Help A Bitch Out

HaBO: This is Just Crazy

From Patricia comes this absolute cacophony of WTFery:

Okay just for clarification I read this when I worked at a convent nursing
home. It’s one of those old school brick sized romance novels where she’s
a beautiful upstairs maid who gets raped by her boss who then claims she
stole his wife’s necklace to have her deported to Colonial America and sold
as an indentured servant.

Two guys get into a bidding war over her but she
ends up going to tall, dark and extremely cranky. Who then lets her seduce
him before selling her off to the other bidder in a moment of tragic
angstyness. Other guy is of course madly in love with her but sets her up as
a courtesan in New Orleans in his gambling house.

But, in town on business, tall dark and cranky finds her and decides he
wants her back because he’s *gasp* secretly pining for her. The good guy
who’s really a pimp ends up dying in a duel over her and she ends up with
the first asshat and together they decide to go back to England because the
American Revolution is just bad. Bad! Super bad!

This sucker is so bad it’s good for the bathtub reading or post anesthesia.
Or if you’re a retired nun. Any ideas? Anyone?

WOW. Just…WOW. Anyone remember this book?


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  1. 1
    SheaLuna says:

    Sounds like Love’s Tender Fury by Jennifer Wilde.

    The turbulent story of an English beauty—sold at auction like a slave—who scandalized the New World by enslaving her masters.

    Marietta was a woman wronged—raped by her employer, charged with theft by her jealous mistress, and shipped to the Colonies to serve fourteen years as bound servant
    to the man who bid highest.

    But Marietta was beautiful, educated and resilient, with a provocative body meant for love, and she was determined to prevail.

    Over the handsome, silent planter who bought her to be his housekeeper. Over the dashing entrepreneur who supplied girls to the New Orleans red light district. Over the wealthy sadist who used her in his madness.

    She would conquer them all—if she could subdue the hot, unruly passions of her heart.

  2. 2
    Mel says:

    I was going to say Love’s Tender Fury as well.  There’s a sequel, Love Me Marietta, where she does finally get kind of a happy ending but not before there’s more WTFery (including a pirate captain!).  Definitely Old Skool Romance and, I will confess, I loved these two when I snuck ‘em off my mum’s bookshelf as a teen.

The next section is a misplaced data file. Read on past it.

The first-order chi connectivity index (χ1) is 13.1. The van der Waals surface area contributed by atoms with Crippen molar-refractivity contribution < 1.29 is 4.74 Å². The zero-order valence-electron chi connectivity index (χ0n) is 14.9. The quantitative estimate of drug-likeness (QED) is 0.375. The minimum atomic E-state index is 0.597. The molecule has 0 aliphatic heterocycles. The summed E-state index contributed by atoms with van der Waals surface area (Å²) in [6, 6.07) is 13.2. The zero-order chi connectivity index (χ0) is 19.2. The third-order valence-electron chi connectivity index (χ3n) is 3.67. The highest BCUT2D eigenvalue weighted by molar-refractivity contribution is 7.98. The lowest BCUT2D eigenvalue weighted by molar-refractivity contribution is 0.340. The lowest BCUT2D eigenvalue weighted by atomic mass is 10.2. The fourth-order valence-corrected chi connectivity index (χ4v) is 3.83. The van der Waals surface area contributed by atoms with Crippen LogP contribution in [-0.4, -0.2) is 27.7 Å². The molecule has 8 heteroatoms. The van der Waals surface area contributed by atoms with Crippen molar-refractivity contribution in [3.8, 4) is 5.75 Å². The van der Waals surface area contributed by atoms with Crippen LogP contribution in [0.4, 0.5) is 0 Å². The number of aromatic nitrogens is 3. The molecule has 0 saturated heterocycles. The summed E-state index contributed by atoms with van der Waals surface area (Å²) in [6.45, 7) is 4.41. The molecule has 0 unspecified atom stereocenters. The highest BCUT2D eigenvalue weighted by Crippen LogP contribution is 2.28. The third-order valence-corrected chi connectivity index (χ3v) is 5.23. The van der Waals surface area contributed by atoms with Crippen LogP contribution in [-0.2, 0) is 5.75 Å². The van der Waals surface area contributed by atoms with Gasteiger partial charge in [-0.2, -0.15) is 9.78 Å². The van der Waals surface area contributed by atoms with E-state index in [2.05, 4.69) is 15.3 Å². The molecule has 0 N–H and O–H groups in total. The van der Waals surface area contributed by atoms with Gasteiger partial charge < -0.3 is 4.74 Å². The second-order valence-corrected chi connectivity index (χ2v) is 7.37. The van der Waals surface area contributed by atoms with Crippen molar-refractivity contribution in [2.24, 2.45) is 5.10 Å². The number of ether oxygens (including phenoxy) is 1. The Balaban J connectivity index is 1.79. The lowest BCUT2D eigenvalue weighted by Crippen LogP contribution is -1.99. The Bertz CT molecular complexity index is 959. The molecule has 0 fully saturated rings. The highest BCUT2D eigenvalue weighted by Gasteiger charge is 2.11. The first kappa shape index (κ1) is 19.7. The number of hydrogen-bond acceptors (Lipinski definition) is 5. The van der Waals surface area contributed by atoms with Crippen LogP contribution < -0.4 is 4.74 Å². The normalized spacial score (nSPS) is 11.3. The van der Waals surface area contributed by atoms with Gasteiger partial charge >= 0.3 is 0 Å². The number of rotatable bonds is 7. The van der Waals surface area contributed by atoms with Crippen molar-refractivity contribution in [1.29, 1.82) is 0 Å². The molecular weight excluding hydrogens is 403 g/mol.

3. 3
    Sycorax says:

    When you say she ends up with the first asshat, does that mean the guy who raped her at the beginning, or tall dark and cranky?

    You can see why second wave feminists were so pissed off all the time if this was the contemporary reading material.

  4. 4
    Barbara says:

    Whoa.  When these things have sequels it makes them all the more WTF-erish.

    BTW, that ad with the half naked guy on the right (for Uniform Appeal) is killing me.  Why does he have that big vein running down the side of his ab and why is it mesmerizing me and yet creeping me out so much?  Does it have to be so big?  The rest of him is so shiny, it’s all I can look at.

  5. 5
    Grace says:

    Yep, Love’s Tender Fury.  Love Me Marietta has even more WTFery in it.

  6. 6
    Pamala says:

    How could I NOT want to read this? Sometimes it’s good to see the books that came before.

    @Barbara, you KNOW that thang must be big if it needs that kind of blood supply, lol.

  7. 7
    elaine mueller says:

    i never read love’s tender fury and i don’t know about the guy’s vein (shows he has a good blood supply down there???), but i couldn’t pass this up—

    head77—because you get 8 more

  8. 8

    And of course Love Me Marietta has pirates.  OF COURSE IT DOES.

    More power to you all who want to read this.  I’m still suffering from Purity’s Passion PTSD.  (of course, if you, Pamala or Elaine *do* read it.. report back?  Please?)

  9. 9
    kkw says:

    Oh my god I want to read this.

  10. 10
    Rebecca says:

    Wait, what?  I know I shouldn’t be focused on the history/geography part of this WTF-ery, but why would a girl from England end up in New Orleans in the eighteenth century?  The city was under French control, and then Spanish, and then French again, but certainly not English.  (So, few English planters, handsome, silent, or otherwise.)  Moving an English citizen transported for theft to a Spanish colony would be (a)illegal, and (b)not that practical.  Assuming Marietta lands in Georgia, she would have to cross all of Georgia and Alabama before even reaching Louisiana overland.  According to Mapquest the distance between Savannah, GA, and New Orleans is 643 miles (about 1000 km).  Going by sea one would have to sail all the way around Florida into the Gulf, once again going into Spanish waters at a time when England and Spain were not on the best of terms.  So what’s an English couple doing in New Orleans except possibly getting tried as enemy spies by the Spanish during the Revolutionary war?